There is just one minor irritant that I find with the listen feature. It happens when I connect to the PK-96 GATE.NODE CALL from another node. As soon as I toggle the listen feature on, the listen feature of the PK-96 sees the second node. As soon as I toggle the listen feature on, the listen feature of the PK-96 sees the second node sending the Heard text to me and it duplicates the same text again. This can turn into a round-robin that becomes a tiring exercise. To stop it I had to do a hard disconnect (Control C, then D <enter>) from the gateway.

When connecting to the PK-96 node/gate direct, you can have lots of fun watching QSOs by stations on the far side of the hill that you would not otherwise see. When you are finished with the listen feature, simply issue another "L" to toggle the Pk-96 listen feature off.

After the listen feature is off, you may connect to a station callsign that was seen while in the listen mode, or execute another command that is displayed when you view the PK-96 gateway feature menu.

If you have no other command to execute, you may issue B for the bye command and exit the node/gateway.

The MailDrop
No, you don't have to leave your computer on while your mailbox is in. I think this is the most often asked question I hear from new packeteers at my forums and packet seminars.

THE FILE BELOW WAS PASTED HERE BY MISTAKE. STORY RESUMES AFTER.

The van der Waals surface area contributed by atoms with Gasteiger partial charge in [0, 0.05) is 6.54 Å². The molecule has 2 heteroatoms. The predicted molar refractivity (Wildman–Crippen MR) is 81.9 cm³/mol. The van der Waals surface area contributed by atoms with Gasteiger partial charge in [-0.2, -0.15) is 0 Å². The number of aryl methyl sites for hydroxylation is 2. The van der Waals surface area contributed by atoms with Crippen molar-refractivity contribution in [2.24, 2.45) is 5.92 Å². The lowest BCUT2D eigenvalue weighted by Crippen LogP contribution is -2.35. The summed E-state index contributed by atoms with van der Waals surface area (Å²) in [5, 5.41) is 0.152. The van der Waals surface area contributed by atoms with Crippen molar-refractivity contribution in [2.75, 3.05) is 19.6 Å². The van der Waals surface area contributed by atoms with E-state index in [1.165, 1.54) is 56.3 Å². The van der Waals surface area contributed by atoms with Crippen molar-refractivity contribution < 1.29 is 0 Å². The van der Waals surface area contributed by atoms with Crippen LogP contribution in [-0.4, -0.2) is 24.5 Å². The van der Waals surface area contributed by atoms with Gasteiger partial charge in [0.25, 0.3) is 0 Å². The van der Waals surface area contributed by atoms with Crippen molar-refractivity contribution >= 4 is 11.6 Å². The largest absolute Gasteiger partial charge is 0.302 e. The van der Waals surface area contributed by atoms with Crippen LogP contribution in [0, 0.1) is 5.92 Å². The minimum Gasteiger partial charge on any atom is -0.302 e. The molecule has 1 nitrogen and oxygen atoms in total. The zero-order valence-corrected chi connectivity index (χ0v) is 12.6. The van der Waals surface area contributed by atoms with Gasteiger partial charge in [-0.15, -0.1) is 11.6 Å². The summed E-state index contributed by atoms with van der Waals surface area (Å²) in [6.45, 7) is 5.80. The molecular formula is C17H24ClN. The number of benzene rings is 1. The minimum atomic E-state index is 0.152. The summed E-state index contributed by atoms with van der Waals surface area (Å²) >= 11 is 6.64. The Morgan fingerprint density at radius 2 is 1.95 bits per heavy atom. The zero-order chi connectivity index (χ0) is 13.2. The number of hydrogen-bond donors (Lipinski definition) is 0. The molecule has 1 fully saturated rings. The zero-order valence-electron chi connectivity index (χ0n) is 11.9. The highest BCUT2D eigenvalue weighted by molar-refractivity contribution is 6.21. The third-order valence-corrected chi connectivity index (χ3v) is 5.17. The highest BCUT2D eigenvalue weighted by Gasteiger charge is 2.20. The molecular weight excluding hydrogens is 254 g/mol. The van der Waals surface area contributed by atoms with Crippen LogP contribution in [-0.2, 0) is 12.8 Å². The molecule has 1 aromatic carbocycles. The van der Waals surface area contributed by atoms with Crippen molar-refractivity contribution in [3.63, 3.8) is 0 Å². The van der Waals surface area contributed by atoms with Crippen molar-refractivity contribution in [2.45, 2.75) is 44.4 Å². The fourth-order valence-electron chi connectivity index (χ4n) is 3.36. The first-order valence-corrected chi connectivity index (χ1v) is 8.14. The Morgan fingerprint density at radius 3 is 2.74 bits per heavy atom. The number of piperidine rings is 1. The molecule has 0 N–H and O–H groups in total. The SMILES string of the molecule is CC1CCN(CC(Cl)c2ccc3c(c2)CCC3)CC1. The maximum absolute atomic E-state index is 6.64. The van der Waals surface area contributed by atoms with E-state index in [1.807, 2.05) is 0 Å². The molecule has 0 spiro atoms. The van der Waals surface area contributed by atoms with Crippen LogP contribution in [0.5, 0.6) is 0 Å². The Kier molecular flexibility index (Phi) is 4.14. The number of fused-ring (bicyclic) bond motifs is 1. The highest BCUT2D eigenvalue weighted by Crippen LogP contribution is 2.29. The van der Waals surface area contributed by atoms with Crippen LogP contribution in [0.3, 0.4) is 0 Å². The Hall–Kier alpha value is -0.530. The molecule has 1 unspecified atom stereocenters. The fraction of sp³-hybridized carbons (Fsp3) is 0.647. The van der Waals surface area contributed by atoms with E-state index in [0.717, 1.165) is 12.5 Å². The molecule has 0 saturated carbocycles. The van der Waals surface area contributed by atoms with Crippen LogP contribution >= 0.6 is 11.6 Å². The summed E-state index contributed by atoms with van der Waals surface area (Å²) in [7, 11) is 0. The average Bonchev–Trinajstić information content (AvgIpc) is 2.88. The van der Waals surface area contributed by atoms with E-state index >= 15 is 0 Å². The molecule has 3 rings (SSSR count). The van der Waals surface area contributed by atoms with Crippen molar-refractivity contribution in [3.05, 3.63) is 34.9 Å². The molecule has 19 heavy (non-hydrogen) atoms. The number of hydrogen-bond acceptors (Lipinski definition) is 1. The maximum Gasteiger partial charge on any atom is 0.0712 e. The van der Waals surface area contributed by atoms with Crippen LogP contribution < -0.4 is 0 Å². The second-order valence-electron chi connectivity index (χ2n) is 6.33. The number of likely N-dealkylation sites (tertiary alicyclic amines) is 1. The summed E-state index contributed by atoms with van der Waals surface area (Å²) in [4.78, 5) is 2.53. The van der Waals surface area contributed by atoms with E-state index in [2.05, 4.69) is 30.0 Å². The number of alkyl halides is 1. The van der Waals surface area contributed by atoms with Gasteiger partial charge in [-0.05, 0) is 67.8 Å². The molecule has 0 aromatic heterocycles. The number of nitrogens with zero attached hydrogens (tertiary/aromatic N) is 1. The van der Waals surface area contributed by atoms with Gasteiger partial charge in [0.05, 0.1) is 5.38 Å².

The AEA PK-96 MailDrop enables the users to take the computer off-line to perform other functions such as word-processing, letter writing, games, cadd, etc. The MailDrop also has the capability of forwarding to other MailDrops or to a properly configured bulletin board system (BBS). It will also receive forwards from the large BBSes. Within the firmware of the PK-96 is a means of setting the KILLONFWD command on. This enables automatic detection of messages after they have been forwarded to another BBS.

The PK-96 comes with a large mailbox that can hold over 15 1000 byte messages. However, should the PK-96 owner wish to enlarge the PK-96 MailDrop capacity, additional RAM can be ordered from AEA. I like the idea of having more RAM available, since I learned the hard way what it means to limit my mailbox space by forgetting to turn off the additional GUSERs I had enabled.

Case in Point